A recent study found that food insecurity affects brain development in mice. University of California Berkeley researchers mimicked the effects of food insecurity on juvenile mice and found that feeding history affected synapses on dopamine neurons and dopamine release. The study has implications for humans since irregular access to healthy food impacts learning and decision making later in life. The findings were published in Current Biology.
The researchers placed the mice on an irregular food schedule right before puberty onset (equivalent to late childhood in humans) and continued this schedule for 20 days through what would be the equivalent of a teen-age period in mice. A second group of well-fed mice had free access to food.
The researchers then tested cognition in adulthood by using foraging tasks in both certain and uncertain settings. Testing the well-fed and food-insecure mice as adults in both certain and uncertain settings revealed noticeable differences in cognitive flexibility. Food-insecure mice demonstrated more cognitive flexibility in uncertain situations than the well-fed mice, while well-fed mice were more flexible in more stable situations.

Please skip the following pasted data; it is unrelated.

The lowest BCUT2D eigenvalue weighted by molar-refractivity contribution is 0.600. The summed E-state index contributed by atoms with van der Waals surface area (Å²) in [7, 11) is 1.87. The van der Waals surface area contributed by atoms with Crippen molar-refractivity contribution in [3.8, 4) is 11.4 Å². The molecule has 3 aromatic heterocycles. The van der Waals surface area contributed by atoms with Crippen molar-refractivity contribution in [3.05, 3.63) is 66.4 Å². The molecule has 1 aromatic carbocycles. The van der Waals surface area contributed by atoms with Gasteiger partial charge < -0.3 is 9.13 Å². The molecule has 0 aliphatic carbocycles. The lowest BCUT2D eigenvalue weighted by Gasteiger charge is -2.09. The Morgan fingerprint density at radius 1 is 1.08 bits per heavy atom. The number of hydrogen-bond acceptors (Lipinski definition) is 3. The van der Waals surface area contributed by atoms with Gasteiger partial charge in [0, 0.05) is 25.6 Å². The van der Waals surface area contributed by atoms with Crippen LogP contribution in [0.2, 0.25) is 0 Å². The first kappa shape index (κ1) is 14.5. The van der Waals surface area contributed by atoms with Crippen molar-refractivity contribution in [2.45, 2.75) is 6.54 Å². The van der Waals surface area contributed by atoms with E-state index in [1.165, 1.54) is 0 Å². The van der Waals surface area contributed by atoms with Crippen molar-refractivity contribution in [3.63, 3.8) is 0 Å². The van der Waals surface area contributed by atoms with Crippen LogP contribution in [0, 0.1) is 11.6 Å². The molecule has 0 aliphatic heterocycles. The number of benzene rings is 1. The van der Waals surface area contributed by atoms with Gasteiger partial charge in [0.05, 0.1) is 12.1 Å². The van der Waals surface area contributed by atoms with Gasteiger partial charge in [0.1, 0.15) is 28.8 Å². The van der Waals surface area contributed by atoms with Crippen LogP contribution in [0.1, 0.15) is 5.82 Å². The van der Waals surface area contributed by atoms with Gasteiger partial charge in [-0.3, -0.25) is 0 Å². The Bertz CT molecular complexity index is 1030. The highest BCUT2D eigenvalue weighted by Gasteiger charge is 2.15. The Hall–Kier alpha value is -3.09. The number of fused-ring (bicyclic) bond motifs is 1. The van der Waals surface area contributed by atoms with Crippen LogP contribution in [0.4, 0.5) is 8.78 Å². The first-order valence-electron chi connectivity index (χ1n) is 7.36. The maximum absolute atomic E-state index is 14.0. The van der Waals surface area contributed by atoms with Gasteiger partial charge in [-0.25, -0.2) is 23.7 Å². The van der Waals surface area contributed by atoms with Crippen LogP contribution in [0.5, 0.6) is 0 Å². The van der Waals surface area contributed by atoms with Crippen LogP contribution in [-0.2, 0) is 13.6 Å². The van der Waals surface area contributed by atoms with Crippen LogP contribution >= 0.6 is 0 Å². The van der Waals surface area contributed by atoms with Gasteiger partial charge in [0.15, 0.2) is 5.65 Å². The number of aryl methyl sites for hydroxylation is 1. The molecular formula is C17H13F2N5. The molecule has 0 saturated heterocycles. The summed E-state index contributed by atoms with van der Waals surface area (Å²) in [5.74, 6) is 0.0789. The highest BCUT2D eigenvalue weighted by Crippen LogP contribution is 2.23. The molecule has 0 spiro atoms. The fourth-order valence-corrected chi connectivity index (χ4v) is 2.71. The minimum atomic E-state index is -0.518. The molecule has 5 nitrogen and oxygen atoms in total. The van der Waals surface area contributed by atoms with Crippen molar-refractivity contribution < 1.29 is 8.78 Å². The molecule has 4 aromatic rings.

The researchers also noted some sex differences. In females, developmental feeding history affects adult weight. Female mice who were food insecure when growing up tended to become overweight when given unrestricted food in adulthood, and this association has also been observed in humans who have grown up with food insecurity. Male mice showed no such effect.
The researchers observed changes in the synapses of dopamine neurons and dopamine release in the dorsal striatum. Dopamine neurons play a role in learning and decision-making, so this study emphasizes the importance of increasing food security as a strategy to promote healthy brain development. UC Berkeley professor of psychology and member of the Helen Wills Neuroscience Institute Dr. Linda Wilbrecht explained that even transient food insecurity negatively affects the brain. She stated, “Food insecurity can have long-term impacts on how someone's brain functions. The ability to learn and make decisions is something that's developing during childhood and adolescence, and we are seeing how these critical skills are impacted by access to food.” An increasing number of American households with children are food insecure, (6.2% of households in 2021), so providing consistent access to food continues to be a critical public health issue.